You feel as though you know what others are thinking about you, and it’s always negative. So you react to what you imagine they think, without bothering to ask. But realistic thinking recognizes that guessing what others think about you is likely to be inaccurate, especially when you are depressed.
You feel as though you know what the future will bring, and it’s negative. Nothing will work out, so why bother trying? But realistic thinking recognizes that you don’t know how things will turn out: by staying open to the possibility of positive results, you’ll be more hopeful and more likely to make things better.
It’s only good enough if it’s perfect. And because you can’t make most things perfect, you’re rarely satisfied and can rarely take pride in anything. But realistic thinking gives credit for accomplishments, even if the result is less than perfect. Few of us reach perfection in what we do, but our achievements are meaningful.
You think that you know how the world should be, and it isn’t like that. You know what you should be like, and you aren’t. Result: You are constantly disappointed and angry with yourself and with everyone around you. But realistic thinking understands the limitations of the world and of yourself — trying for improvement but also accepting how things are.
There are other types of depressive thinking, but these are some of the most common ones. When you catch yourself thinking depressively, it can be useful to look at this list to see if you are using one of them.
Most thinking is so quick and so automatic that we don’t even realize we are doing it.
We must learn to become aware of depressive thinking as it occurs. An excellent strategy is to carry around pencil and paper for a week.
Although depression can seem like a constant dark cloud, it actually varies over the course of the day. Every time your mood sinks, ask yourself this important question:
“What was going through my mind just then?”, What were you thinking about? What were you reacting to? Write this down.
You may find that you take the depressive thoughts less seriously once you know where they come from.
When you become aware of depressive thoughts you may feel tempted to attack yourself. “How could I think such stupid thoughts?” Depression causes you to be self-critical, and recognizing depressive thinking can give you one more way to beat up on yourself. Don’t. Instead, remind yourself that depressive thoughts are the product of low mood and of your personal history. You are not stupid for having them. They are normal during depression.
Challenging depressive thoughts involves deliberately rethinking the situation that got you upset.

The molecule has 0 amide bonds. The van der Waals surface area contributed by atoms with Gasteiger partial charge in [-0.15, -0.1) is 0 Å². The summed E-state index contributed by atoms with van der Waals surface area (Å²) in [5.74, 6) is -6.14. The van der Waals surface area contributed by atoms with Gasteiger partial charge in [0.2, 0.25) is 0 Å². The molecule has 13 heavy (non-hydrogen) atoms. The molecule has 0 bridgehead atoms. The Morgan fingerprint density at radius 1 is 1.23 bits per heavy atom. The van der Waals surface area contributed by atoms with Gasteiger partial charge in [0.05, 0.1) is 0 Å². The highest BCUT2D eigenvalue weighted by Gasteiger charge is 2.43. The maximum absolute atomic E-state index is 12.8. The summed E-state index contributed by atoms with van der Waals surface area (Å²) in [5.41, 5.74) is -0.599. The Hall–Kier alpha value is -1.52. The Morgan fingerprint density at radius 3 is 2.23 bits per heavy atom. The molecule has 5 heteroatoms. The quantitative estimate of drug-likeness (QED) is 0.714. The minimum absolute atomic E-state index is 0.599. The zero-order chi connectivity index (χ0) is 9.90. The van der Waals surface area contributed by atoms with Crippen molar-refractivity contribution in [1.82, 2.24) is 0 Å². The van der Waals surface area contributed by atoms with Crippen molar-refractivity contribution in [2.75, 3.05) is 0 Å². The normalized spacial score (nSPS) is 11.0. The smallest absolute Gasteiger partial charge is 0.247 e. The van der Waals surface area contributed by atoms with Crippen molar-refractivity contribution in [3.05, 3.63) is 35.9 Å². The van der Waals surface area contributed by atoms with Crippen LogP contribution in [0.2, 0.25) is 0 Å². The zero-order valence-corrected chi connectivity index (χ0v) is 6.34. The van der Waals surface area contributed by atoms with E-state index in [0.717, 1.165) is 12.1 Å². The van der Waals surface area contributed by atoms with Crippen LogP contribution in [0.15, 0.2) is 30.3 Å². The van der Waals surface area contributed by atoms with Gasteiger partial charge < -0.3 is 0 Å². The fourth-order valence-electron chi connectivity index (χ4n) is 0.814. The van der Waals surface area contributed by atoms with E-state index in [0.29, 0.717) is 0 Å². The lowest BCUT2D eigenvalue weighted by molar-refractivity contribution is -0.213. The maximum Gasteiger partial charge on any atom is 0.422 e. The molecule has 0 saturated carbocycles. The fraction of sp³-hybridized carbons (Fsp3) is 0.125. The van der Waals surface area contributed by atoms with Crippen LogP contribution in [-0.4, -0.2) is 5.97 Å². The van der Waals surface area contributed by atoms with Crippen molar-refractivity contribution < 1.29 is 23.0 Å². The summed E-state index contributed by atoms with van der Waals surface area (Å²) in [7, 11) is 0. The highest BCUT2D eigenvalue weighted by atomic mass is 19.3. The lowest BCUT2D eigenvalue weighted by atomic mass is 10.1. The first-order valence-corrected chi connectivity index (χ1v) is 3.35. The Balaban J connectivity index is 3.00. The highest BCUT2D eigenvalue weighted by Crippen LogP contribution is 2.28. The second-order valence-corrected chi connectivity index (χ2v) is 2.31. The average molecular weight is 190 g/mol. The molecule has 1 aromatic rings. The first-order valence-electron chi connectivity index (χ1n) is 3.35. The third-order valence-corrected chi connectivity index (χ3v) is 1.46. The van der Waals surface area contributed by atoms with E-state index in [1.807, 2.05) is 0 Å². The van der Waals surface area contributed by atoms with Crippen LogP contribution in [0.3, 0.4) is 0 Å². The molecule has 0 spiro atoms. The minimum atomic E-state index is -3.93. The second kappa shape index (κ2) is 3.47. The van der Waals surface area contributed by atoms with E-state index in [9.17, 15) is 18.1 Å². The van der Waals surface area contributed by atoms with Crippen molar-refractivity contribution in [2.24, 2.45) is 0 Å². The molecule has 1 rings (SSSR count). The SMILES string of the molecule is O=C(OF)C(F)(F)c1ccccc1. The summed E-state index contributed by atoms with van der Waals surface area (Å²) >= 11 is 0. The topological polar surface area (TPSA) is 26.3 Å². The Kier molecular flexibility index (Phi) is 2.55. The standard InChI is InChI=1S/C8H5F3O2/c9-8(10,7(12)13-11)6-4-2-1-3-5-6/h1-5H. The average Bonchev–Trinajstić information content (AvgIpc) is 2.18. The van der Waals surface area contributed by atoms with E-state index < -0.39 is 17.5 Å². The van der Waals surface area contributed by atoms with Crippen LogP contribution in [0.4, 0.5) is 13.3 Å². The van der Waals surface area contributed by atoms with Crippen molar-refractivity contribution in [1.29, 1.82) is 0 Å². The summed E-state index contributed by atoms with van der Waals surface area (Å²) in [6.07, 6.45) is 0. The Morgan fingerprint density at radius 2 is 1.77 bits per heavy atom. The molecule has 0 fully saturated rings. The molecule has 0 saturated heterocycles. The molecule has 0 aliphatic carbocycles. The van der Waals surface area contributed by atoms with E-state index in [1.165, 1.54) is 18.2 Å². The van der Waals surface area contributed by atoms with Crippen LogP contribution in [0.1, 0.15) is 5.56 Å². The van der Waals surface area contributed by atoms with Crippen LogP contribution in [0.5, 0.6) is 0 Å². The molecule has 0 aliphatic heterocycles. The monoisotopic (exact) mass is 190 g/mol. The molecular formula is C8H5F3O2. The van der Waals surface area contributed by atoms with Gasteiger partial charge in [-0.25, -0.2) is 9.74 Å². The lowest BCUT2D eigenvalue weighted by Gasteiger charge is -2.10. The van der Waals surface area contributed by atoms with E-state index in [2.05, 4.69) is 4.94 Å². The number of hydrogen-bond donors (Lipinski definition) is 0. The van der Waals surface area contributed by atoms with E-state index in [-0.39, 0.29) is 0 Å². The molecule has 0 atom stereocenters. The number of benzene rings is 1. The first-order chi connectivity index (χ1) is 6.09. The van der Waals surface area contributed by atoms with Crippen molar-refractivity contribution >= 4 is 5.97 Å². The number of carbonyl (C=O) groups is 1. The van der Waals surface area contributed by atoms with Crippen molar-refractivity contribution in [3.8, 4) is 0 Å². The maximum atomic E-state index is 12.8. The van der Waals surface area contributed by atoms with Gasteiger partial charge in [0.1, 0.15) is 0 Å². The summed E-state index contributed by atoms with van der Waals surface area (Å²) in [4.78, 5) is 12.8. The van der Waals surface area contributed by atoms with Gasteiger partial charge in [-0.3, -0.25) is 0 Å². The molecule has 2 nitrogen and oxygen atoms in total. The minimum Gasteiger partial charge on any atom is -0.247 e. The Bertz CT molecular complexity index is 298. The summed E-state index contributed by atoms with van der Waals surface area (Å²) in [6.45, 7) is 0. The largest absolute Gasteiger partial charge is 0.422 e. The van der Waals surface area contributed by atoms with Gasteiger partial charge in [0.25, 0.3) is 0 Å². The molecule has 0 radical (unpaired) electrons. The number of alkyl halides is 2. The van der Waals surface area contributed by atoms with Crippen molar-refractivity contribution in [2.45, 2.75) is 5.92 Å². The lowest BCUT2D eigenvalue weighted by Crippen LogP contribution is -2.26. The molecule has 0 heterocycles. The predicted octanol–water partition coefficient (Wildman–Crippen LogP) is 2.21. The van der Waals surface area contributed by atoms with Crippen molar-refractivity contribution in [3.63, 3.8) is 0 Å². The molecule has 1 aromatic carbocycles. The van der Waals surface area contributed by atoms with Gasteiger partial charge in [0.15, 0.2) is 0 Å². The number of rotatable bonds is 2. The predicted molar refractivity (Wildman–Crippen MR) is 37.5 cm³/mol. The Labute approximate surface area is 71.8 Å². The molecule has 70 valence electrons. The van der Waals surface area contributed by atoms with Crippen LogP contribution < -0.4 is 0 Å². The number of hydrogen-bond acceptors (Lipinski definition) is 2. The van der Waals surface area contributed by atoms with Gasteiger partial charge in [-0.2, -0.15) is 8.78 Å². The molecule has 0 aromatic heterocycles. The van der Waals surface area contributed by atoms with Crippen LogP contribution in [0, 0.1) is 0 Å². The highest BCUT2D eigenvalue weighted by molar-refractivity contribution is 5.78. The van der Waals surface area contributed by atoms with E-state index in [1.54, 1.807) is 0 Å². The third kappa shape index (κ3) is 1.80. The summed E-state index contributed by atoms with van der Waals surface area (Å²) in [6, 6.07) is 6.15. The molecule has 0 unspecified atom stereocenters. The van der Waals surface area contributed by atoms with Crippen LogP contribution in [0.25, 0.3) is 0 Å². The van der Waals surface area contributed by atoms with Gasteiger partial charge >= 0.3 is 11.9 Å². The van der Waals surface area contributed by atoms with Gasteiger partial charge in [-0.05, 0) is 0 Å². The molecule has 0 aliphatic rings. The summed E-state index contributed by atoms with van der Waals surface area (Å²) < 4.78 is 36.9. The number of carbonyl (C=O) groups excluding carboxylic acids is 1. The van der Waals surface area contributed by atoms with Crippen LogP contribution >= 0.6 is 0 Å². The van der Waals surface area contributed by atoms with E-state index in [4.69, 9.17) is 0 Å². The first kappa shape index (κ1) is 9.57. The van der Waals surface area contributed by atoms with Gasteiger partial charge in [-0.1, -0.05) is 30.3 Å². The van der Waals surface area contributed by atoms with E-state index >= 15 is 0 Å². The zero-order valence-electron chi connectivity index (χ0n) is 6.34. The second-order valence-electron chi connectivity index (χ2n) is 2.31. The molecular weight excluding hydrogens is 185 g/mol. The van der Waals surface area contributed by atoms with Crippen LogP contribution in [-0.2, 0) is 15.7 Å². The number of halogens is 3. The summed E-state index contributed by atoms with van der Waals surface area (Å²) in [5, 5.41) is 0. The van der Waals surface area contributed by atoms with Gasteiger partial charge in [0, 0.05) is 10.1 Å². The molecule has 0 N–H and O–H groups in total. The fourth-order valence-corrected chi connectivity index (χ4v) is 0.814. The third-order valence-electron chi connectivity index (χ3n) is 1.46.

To do this you can use a strategy called Challenging Depressive Thoughts. Take a piece of paper and divide it into columns, like the example below.
Challenging Depressive Thoughts
Situation: Friend cancels lunch date.
|DEPRESSIVE THOUGHT||REALISTIC THOUGHT|
|She doesn’t like me.
|I don’t know why she cancelled; maybe something urgent came up. It’s only lunch.|
|No one likes me. I’m unlikable.
|Some people do seem to like me, so I must be likable.|
|The world is a cold and rejecting place.
|This lunch doesn’t mean much about the world as a whole. I’ve been accepted before.|
|I’ll always be alone.
|I can’t tell the future. One lunch doesn’t mean no one will ever like me.|
First, make a brief note of the situation. Some examples: “Talking to daughter,” “Walking to work,” “Planning to make dinner.” Next, write down the negative thoughts that seem related to how you feel. If you like, you can try to classify the type of distortion involved (as shown above).
Finally, think about the situation and try to come up with a more fair and realistic assessment of the situation. Hint: Depressive thinking often goes way beyond the facts. Often the fair and realistic thought is simply to remind yourself that you don’t have enough information to know for certain what’s happening. “I don’t know why she cancelled lunch; there might be hundreds of possible reasons.”
Calling yourself insulting names like “idiot” will cause you to feel more discouraged; as a result, you may give up on a task. But giving yourself encouragement and fair evaluation is likely to result in trying harder, which increases the odds of a successful outcome.
When you’re down or depressed, it’s not easy to come up with fair and realistic thoughts. Here are some questions that will help you do this.
Depression is often the result of life problems that have become overwhelming. The strategies for solving them have been ineffective, or may even have made them worse.
Why is it that as people get depressed, their ability to solve problems declines? There are several reasons:
- Solving problems takes energy. As depression worsens, the energy level declines.
- Everyday problems take a backseat to a bigger problem – the depression itself. Because the person becomes so concerned about the mood problem, other problems slide and get worse.